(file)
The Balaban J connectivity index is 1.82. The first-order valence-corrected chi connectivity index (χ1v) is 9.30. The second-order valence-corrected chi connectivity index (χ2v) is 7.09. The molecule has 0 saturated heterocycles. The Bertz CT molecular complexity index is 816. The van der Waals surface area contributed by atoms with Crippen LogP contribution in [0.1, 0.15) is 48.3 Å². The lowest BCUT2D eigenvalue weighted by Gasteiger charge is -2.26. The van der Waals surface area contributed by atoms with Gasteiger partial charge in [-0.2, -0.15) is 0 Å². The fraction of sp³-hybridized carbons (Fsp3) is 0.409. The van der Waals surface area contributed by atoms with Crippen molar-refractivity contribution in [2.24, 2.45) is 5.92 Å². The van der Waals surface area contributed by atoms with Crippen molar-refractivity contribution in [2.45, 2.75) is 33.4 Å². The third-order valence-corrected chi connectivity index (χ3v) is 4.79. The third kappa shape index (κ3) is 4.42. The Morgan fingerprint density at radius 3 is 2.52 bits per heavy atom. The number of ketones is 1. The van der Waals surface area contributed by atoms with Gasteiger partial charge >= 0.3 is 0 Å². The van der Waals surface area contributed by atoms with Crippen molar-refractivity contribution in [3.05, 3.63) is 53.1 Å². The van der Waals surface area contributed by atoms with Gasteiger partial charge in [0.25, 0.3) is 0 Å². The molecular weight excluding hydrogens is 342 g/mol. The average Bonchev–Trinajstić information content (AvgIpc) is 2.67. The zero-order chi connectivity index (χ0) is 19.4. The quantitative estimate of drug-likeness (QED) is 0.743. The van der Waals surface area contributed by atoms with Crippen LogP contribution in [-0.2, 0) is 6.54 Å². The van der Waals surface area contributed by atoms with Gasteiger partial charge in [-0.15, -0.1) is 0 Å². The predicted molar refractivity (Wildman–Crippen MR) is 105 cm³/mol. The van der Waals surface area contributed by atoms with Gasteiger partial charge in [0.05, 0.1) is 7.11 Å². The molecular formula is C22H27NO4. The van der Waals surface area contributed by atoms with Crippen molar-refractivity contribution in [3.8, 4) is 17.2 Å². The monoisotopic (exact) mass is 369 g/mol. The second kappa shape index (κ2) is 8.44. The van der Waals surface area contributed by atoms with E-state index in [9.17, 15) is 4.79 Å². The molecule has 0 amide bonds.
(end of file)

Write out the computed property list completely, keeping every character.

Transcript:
The Balaban J connectivity index is 1.82. The first-order valence-corrected chi connectivity index (χ1v) is 9.30. The second-order valence-corrected chi connectivity index (χ2v) is 7.09. The molecule has 0 saturated heterocycles. The Bertz CT molecular complexity index is 816. The van der Waals surface area contributed by atoms with Crippen LogP contribution in [0.1, 0.15) is 48.3 Å². The lowest BCUT2D eigenvalue weighted by Gasteiger charge is -2.26. The van der Waals surface area contributed by atoms with Gasteiger partial charge in [-0.2, -0.15) is 0 Å². The fraction of sp³-hybridized carbons (Fsp3) is 0.409. The van der Waals surface area contributed by atoms with Crippen molar-refractivity contribution in [2.24, 2.45) is 5.92 Å². The van der Waals surface area contributed by atoms with Crippen molar-refractivity contribution in [2.45, 2.75) is 33.4 Å². The third-order valence-corrected chi connectivity index (χ3v) is 4.79. The third kappa shape index (κ3) is 4.42. The Morgan fingerprint density at radius 3 is 2.52 bits per heavy atom. The number of ketones is 1. The van der Waals surface area contributed by atoms with Gasteiger partial charge >= 0.3 is 0 Å². The van der Waals surface area contributed by atoms with Crippen molar-refractivity contribution in [3.05, 3.63) is 53.1 Å². The van der Waals surface area contributed by atoms with Gasteiger partial charge in [0.25, 0.3) is 0 Å². The molecular weight excluding hydrogens is 342 g/mol. The average Bonchev–Trinajstić information content (AvgIpc) is 2.67. The zero-order chi connectivity index (χ0) is 19.4. The quantitative estimate of drug-likeness (QED) is 0.743. The van der Waals surface area contributed by atoms with Crippen LogP contribution in [-0.2, 0) is 6.54 Å². The van der Waals surface area contributed by atoms with Gasteiger partial charge in [-0.15, -0.1) is 0 Å². The predicted molar refractivity (Wildman–Crippen MR) is 105 cm³/mol. The van der Waals surface area contributed by atoms with Gasteiger partial charge in [0.05, 0.1) is 7.11 Å². The molecular formula is C22H27NO4. The van der Waals surface area contributed by atoms with Crippen molar-refractivity contribution in [3.8, 4) is 17.2 Å². The monoisotopic (exact) mass is 369 g/mol. The second kappa shape index (κ2) is 8.44. The van der Waals surface area contributed by atoms with E-state index in [9.17, 15) is 4.79 Å². The molecule has 0 amide bonds.